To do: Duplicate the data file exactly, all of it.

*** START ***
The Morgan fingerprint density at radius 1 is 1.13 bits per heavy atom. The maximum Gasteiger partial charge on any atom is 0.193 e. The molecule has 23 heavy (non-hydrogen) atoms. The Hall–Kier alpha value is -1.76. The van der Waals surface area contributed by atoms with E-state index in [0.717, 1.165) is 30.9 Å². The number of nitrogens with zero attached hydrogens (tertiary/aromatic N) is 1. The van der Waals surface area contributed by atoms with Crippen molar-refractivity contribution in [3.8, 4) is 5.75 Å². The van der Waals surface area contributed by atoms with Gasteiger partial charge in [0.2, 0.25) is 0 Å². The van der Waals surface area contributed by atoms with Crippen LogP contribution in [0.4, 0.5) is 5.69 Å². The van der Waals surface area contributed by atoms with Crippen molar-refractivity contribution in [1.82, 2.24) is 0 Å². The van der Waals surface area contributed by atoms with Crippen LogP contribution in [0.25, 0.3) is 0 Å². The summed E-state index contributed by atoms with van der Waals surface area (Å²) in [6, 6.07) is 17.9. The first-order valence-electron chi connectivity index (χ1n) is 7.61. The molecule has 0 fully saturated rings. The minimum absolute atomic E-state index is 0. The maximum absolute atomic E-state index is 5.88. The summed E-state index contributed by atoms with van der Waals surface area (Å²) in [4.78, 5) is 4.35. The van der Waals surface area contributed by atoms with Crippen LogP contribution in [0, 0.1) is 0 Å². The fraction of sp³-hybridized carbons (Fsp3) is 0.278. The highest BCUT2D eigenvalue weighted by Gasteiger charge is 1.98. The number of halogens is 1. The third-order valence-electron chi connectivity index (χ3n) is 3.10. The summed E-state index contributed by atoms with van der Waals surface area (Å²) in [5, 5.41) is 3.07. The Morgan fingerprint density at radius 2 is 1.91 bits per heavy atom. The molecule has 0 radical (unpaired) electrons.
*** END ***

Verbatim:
The Morgan fingerprint density at radius 1 is 1.13 bits per heavy atom. The maximum Gasteiger partial charge on any atom is 0.193 e. The molecule has 23 heavy (non-hydrogen) atoms. The Hall–Kier alpha value is -1.76. The van der Waals surface area contributed by atoms with E-state index in [0.717, 1.165) is 30.9 Å². The number of nitrogens with zero attached hydrogens (tertiary/aromatic N) is 1. The van der Waals surface area contributed by atoms with Crippen molar-refractivity contribution in [3.8, 4) is 5.75 Å². The van der Waals surface area contributed by atoms with Gasteiger partial charge in [0.2, 0.25) is 0 Å². The van der Waals surface area contributed by atoms with Crippen LogP contribution in [0.4, 0.5) is 5.69 Å². The van der Waals surface area contributed by atoms with Crippen molar-refractivity contribution in [1.82, 2.24) is 0 Å². The van der Waals surface area contributed by atoms with Crippen LogP contribution in [0.25, 0.3) is 0 Å². The summed E-state index contributed by atoms with van der Waals surface area (Å²) in [6, 6.07) is 17.9. The first-order valence-electron chi connectivity index (χ1n) is 7.61. The molecule has 0 fully saturated rings. The minimum absolute atomic E-state index is 0. The maximum absolute atomic E-state index is 5.88. The summed E-state index contributed by atoms with van der Waals surface area (Å²) in [4.78, 5) is 4.35. The van der Waals surface area contributed by atoms with Crippen LogP contribution in [0, 0.1) is 0 Å². The fraction of sp³-hybridized carbons (Fsp3) is 0.278. The highest BCUT2D eigenvalue weighted by Gasteiger charge is 1.98. The number of halogens is 1. The third-order valence-electron chi connectivity index (χ3n) is 3.10. The summed E-state index contributed by atoms with van der Waals surface area (Å²) in [5, 5.41) is 3.07. The Morgan fingerprint density at radius 2 is 1.91 bits per heavy atom. The molecule has 0 radical (unpaired) electrons.